The world’s leading electric vehicle (EV) manufacturer is set to head to court next month regarding its liabilities in a 2019 crash in Los Angeles that led to the death of a motorist and the disembowelment of one of his passengers. The company will also face another trial in October regarding another death which also occurred in  2019, but in Miami wherein the victim’s Tesla vehicle drove beneath the trailer of an eighteen-wheeler cargo truck.

Both cases involve Tesla Model 3s equipped with the company’s proprietary Autopilot System. In the Los Angeles case, the system caused the EV to veer off a highway east of the city as it was running at 65 miles an hour. The Model 3 crashed into a palm tree and exploded almost on contact, causing the death of driver Micah Lee and the disembowelment of an eight-year-old child who was one of his passengers at the time.

In the case of the Miami incident that caused the death of owner-driver Stephen Banner, the Model 3’s Autopilot System failed to brake or steer away from a potential collision. As a result, the car went under the truck’s trailer, getting its roof sliced off, thus causing Banner’s death.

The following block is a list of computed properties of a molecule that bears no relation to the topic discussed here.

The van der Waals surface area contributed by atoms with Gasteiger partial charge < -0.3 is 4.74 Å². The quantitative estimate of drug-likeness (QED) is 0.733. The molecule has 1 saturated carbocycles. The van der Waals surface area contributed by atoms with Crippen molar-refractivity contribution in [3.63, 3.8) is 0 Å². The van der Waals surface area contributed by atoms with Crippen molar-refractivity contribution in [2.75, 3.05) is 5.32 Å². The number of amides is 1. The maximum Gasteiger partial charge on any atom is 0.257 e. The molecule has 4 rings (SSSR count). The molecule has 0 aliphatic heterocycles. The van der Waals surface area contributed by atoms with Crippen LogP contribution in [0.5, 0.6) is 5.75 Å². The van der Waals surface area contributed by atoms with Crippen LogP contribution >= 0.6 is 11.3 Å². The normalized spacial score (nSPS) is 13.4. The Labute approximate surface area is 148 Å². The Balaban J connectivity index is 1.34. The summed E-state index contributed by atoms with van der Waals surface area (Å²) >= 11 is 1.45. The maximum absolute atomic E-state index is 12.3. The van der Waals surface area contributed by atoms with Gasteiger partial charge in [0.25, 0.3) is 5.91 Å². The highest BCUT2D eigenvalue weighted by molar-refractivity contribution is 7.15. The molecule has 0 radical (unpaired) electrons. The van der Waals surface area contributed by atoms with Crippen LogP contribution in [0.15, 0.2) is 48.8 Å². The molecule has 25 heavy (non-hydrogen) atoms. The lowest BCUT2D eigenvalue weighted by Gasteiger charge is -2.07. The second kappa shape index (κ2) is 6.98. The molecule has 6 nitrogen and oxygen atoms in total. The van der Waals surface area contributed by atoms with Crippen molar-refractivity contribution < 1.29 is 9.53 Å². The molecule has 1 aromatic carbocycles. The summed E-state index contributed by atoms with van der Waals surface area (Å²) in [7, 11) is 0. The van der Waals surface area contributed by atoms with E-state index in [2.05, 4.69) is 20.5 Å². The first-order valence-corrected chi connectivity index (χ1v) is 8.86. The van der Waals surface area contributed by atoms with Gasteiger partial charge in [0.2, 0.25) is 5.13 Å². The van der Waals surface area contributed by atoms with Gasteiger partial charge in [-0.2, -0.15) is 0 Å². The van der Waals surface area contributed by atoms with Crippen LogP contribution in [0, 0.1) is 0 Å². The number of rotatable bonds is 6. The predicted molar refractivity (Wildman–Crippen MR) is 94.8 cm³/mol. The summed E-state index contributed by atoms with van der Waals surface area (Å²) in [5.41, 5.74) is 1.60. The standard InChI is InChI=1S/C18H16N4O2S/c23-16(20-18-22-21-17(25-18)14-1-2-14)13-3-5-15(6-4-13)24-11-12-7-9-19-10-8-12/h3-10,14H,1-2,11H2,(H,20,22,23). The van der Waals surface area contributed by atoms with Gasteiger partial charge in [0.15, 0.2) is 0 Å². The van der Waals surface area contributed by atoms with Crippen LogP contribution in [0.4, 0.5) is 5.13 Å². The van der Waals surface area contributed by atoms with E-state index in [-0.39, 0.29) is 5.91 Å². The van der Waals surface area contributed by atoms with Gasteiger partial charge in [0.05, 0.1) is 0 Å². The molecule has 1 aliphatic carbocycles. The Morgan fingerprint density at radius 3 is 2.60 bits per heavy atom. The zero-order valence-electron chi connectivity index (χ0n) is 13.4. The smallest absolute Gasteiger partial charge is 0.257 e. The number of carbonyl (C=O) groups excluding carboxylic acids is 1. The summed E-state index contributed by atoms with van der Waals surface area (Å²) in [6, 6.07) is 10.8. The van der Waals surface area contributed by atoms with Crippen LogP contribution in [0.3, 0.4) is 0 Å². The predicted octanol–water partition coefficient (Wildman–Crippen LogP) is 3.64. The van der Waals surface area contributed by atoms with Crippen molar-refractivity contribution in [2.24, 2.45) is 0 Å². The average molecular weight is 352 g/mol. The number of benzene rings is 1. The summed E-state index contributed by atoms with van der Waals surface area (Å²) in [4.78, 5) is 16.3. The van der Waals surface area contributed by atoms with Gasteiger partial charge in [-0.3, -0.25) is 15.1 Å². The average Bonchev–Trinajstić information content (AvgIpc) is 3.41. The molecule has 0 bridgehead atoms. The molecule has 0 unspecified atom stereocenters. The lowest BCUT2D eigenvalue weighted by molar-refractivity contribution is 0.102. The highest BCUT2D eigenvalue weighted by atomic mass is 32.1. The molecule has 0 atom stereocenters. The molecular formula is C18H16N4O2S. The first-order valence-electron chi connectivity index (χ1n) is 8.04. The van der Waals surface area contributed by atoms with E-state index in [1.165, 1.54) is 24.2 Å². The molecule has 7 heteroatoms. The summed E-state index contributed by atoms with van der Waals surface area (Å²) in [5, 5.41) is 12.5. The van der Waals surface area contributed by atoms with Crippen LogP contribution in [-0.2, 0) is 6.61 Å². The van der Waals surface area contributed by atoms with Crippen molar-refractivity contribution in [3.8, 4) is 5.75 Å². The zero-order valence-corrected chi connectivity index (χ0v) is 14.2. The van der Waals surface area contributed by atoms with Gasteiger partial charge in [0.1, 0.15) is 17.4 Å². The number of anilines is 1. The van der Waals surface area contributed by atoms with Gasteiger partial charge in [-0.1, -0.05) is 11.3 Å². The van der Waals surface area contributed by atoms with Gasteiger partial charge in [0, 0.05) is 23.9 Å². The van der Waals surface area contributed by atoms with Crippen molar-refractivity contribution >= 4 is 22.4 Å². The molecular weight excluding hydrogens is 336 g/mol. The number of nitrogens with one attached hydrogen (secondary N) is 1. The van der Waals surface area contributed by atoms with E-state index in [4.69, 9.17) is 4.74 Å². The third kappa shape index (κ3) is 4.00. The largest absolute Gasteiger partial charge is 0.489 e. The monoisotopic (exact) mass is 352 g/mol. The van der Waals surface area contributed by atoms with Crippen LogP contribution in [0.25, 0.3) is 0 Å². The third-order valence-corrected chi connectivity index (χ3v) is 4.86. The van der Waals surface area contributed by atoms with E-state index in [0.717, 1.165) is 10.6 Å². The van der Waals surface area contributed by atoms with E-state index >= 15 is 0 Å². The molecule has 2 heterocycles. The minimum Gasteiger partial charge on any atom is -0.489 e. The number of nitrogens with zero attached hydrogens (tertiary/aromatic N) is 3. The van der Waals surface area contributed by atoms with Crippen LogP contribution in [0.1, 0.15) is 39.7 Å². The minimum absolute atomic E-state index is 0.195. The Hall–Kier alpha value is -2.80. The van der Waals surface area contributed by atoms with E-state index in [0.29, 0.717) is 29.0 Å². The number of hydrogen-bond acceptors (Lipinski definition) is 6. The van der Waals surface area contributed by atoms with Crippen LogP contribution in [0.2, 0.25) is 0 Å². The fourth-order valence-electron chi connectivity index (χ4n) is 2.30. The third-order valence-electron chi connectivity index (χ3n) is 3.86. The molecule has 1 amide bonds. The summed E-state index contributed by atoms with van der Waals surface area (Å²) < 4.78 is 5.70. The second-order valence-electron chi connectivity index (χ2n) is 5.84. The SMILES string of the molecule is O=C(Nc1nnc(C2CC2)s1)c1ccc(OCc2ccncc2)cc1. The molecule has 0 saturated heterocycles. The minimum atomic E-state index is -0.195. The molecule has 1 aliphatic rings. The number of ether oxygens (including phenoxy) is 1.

Human Error?

While Tesla’s Autopilot System has long been called into question for flaws in its design and the occurrence of several accidents involving its vehicles, the company vehemently denies that it is culpable in either of the two cases.

Indeed, in the documents it filed with the courts, Tesla declared that human error was behind both accidents, reiterating that its Autopilot System is safe. In which case, it advised drivers to pay attention to the road even when the System is activated. It also insisted that none of its current models are self-driving.

Prior to the two upcoming trials, Tesla already won a trial in Los Angeles last April based on its claims that, despite the Autopilot appellation, its technology still needs human monitoring to work effectively.


Despite its April win, Tesla remains wary as the stakes are considerably higher in the two upcoming trials as these are the first time that the company has been called out for the deaths of those driving its EVs.

Indeed, legal counsel for the plaintiffs in both cases are aware of the company’s insistence that it is in no way liable for the deaths and the way it has gone so far as to blame victims for defects in the Autopilot system. 

Likewise, it was also pointed out that the company has failed to make any changes to its Autopilot System despite the rising number of accidents, fatal and otherwise, since 2016.